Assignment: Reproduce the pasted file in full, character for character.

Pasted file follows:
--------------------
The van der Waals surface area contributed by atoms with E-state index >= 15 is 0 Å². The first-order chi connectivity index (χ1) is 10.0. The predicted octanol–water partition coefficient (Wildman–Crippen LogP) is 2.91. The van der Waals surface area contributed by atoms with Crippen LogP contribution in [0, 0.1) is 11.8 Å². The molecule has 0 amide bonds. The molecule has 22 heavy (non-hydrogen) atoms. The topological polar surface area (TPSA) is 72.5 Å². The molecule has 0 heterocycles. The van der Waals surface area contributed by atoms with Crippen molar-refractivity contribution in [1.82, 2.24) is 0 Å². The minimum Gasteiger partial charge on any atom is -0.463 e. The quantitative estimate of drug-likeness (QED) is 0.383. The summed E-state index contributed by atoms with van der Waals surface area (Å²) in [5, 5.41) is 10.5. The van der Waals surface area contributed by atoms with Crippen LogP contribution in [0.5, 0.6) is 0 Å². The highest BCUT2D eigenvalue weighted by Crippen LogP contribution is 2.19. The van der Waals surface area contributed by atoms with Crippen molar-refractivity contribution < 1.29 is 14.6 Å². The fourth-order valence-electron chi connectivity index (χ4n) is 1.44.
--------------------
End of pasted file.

The van der Waals surface area contributed by atoms with E-state index >= 15 is 0 Å². The first-order chi connectivity index (χ1) is 10.0. The predicted octanol–water partition coefficient (Wildman–Crippen LogP) is 2.91. The van der Waals surface area contributed by atoms with Crippen LogP contribution in [0, 0.1) is 11.8 Å². The molecule has 0 amide bonds. The molecule has 22 heavy (non-hydrogen) atoms. The topological polar surface area (TPSA) is 72.5 Å². The molecule has 0 heterocycles. The van der Waals surface area contributed by atoms with Crippen molar-refractivity contribution in [1.82, 2.24) is 0 Å². The minimum Gasteiger partial charge on any atom is -0.463 e. The quantitative estimate of drug-likeness (QED) is 0.383. The summed E-state index contributed by atoms with van der Waals surface area (Å²) in [5, 5.41) is 10.5. The van der Waals surface area contributed by atoms with Crippen LogP contribution in [0.5, 0.6) is 0 Å². The highest BCUT2D eigenvalue weighted by Crippen LogP contribution is 2.19. The van der Waals surface area contributed by atoms with Crippen molar-refractivity contribution < 1.29 is 14.6 Å². The fourth-order valence-electron chi connectivity index (χ4n) is 1.44.